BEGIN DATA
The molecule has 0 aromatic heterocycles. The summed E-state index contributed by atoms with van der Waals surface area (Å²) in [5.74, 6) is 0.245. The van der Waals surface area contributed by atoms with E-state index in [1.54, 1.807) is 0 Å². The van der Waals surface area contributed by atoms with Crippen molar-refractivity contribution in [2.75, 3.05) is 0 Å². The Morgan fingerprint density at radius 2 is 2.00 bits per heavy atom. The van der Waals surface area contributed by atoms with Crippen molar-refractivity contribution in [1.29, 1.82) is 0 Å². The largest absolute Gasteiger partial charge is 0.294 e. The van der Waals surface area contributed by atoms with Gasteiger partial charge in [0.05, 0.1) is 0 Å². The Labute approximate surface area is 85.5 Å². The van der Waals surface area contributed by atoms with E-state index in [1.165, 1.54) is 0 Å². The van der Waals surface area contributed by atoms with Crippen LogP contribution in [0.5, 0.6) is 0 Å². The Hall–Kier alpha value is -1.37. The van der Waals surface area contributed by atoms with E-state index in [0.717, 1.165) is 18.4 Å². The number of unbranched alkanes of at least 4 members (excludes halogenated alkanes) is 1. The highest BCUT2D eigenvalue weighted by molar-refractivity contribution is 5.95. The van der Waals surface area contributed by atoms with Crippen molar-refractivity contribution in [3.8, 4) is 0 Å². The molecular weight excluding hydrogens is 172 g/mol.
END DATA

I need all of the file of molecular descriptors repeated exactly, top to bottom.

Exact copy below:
The molecule has 0 aromatic heterocycles. The summed E-state index contributed by atoms with van der Waals surface area (Å²) in [5.74, 6) is 0.245. The van der Waals surface area contributed by atoms with E-state index in [1.54, 1.807) is 0 Å². The van der Waals surface area contributed by atoms with Crippen molar-refractivity contribution in [2.75, 3.05) is 0 Å². The Morgan fingerprint density at radius 2 is 2.00 bits per heavy atom. The van der Waals surface area contributed by atoms with Crippen molar-refractivity contribution in [1.29, 1.82) is 0 Å². The largest absolute Gasteiger partial charge is 0.294 e. The van der Waals surface area contributed by atoms with Gasteiger partial charge in [0.05, 0.1) is 0 Å². The Labute approximate surface area is 85.5 Å². The van der Waals surface area contributed by atoms with E-state index in [1.165, 1.54) is 0 Å². The van der Waals surface area contributed by atoms with Crippen LogP contribution in [0.5, 0.6) is 0 Å². The Hall–Kier alpha value is -1.37. The van der Waals surface area contributed by atoms with E-state index in [0.717, 1.165) is 18.4 Å². The number of unbranched alkanes of at least 4 members (excludes halogenated alkanes) is 1. The highest BCUT2D eigenvalue weighted by molar-refractivity contribution is 5.95. The van der Waals surface area contributed by atoms with Crippen molar-refractivity contribution in [3.8, 4) is 0 Å². The molecular weight excluding hydrogens is 172 g/mol.